There used to be this cool bit on the Carol Burnett show about a writer. The stage would be set and we would watch a scene being written. But then the writer would change his mind and instead of a gun, the man would pull out a knife. Instead of killing the woman, he would kiss her. And so on and so forth. The idea has been used recently in a series of commercials for voice recognition software where a kid writes a story about a pirate with an eggbeater for a hand.
I’ve always liked to play this game myself. Imagine what would have happened if I had turned left instead of right. At the start of every life there are infinite possibilities, but over time, those possibilities narrow further and further down. Until only one possibility is left, death.
And so it is with Mr Nobody. We met an old man in the future, 2092 to be exact, and he is the last mortal human on earth. We listen as he tells the story of his potentiality. We find out that he was missed when the angels went about wiping everyone’s mind, so he can see things others can’t. We watch as about four lives are lived out in a mishmash fashion that requires you to pay a bit of attention to keep track of what is going on.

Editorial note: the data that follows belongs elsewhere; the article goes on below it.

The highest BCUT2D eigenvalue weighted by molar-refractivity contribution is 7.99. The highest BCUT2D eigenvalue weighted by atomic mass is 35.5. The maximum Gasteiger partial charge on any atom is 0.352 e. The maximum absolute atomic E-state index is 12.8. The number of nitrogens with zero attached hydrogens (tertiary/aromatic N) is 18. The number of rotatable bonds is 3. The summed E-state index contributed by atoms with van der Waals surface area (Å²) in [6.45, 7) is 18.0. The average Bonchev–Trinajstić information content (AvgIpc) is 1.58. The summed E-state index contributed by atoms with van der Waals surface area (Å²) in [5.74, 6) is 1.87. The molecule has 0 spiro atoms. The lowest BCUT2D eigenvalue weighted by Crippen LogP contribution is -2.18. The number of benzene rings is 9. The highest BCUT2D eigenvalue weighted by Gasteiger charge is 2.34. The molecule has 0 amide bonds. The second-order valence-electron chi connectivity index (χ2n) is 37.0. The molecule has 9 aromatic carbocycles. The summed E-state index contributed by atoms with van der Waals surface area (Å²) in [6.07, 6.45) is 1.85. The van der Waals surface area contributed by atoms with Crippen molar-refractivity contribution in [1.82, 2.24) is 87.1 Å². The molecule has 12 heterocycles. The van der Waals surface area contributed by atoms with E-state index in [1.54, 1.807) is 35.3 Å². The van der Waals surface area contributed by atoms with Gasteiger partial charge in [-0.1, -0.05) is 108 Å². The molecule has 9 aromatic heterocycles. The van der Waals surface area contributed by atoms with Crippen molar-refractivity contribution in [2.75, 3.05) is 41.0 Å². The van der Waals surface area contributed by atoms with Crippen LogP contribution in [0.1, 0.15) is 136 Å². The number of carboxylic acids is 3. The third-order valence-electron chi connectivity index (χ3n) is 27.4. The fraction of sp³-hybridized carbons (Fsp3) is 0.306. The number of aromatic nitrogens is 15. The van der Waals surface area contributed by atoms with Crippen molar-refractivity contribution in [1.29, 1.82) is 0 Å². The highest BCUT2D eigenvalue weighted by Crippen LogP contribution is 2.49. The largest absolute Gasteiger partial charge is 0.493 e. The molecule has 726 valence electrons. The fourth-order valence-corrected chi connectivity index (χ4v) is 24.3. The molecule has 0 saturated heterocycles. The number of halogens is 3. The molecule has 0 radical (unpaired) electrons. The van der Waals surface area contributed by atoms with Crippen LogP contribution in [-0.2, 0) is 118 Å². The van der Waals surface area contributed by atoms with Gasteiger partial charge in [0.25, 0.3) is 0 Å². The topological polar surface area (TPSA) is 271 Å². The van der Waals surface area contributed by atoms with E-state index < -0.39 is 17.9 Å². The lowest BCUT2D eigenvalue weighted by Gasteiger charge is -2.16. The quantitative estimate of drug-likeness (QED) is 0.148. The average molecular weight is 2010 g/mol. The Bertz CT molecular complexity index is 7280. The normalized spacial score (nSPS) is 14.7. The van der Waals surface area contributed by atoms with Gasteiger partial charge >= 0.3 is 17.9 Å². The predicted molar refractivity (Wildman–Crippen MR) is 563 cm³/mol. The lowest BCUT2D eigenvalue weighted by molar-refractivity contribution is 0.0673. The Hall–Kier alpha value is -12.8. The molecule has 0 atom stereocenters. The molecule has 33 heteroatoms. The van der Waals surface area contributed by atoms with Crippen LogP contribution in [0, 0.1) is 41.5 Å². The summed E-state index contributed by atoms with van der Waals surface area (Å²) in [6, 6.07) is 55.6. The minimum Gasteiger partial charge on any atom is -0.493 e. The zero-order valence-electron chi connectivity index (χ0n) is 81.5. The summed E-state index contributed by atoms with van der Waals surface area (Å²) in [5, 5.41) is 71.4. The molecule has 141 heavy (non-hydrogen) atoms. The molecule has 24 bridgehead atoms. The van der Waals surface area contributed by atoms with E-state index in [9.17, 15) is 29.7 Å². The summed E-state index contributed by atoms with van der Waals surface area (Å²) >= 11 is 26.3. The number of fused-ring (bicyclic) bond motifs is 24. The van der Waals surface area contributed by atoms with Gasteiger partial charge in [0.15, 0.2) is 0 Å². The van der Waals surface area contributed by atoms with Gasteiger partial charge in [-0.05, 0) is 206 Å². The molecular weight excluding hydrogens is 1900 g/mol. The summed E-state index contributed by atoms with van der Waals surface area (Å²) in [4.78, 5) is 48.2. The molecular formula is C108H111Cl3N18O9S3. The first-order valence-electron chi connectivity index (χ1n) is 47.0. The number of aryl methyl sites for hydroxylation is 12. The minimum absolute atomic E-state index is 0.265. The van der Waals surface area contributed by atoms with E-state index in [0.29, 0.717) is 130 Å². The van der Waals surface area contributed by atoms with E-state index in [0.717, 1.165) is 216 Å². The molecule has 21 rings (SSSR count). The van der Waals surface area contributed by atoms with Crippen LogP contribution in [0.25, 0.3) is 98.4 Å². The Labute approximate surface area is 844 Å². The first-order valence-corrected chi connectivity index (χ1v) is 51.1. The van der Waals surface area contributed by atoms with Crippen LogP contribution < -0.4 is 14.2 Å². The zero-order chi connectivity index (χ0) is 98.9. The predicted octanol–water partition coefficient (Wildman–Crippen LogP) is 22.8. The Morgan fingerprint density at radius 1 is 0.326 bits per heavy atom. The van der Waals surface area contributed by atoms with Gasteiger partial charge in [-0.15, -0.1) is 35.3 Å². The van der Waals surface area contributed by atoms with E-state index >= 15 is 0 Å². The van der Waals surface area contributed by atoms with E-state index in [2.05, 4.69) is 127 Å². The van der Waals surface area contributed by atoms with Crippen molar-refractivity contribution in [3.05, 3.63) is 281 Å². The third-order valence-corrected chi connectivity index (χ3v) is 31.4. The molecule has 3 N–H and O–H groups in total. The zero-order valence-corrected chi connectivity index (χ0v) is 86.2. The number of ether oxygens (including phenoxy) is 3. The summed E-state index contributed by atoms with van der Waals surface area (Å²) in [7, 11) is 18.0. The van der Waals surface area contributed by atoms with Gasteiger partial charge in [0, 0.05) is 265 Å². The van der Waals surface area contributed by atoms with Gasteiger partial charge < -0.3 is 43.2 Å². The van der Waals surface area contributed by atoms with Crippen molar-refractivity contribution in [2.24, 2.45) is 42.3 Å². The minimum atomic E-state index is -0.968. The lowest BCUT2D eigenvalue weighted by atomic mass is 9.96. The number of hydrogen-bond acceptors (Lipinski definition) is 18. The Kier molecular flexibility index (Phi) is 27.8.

Mr Nobody was a good looking film, but the casting of Jared Leto was a huge mistake, as he looks a hell of a lot like Jim Carrey, so all the cool set pieces where he sees the world being made look like they were lifted straight out of The Truman Show. Then there was the general problem that Mr Nobody was a total tool who basically tortured the three women he married. He is never happy with his life, no matter how perfect it winds up being. And one of the story lines is, in fact, a story. He’s a writer and we spend a bit of time watching one of his Sci-Fi stories unfold.
I like Mr Nobody, for the most part. The end was a bit silly, but since it was covering an event none of us can know or understand, it made as much sense as the rest of the film.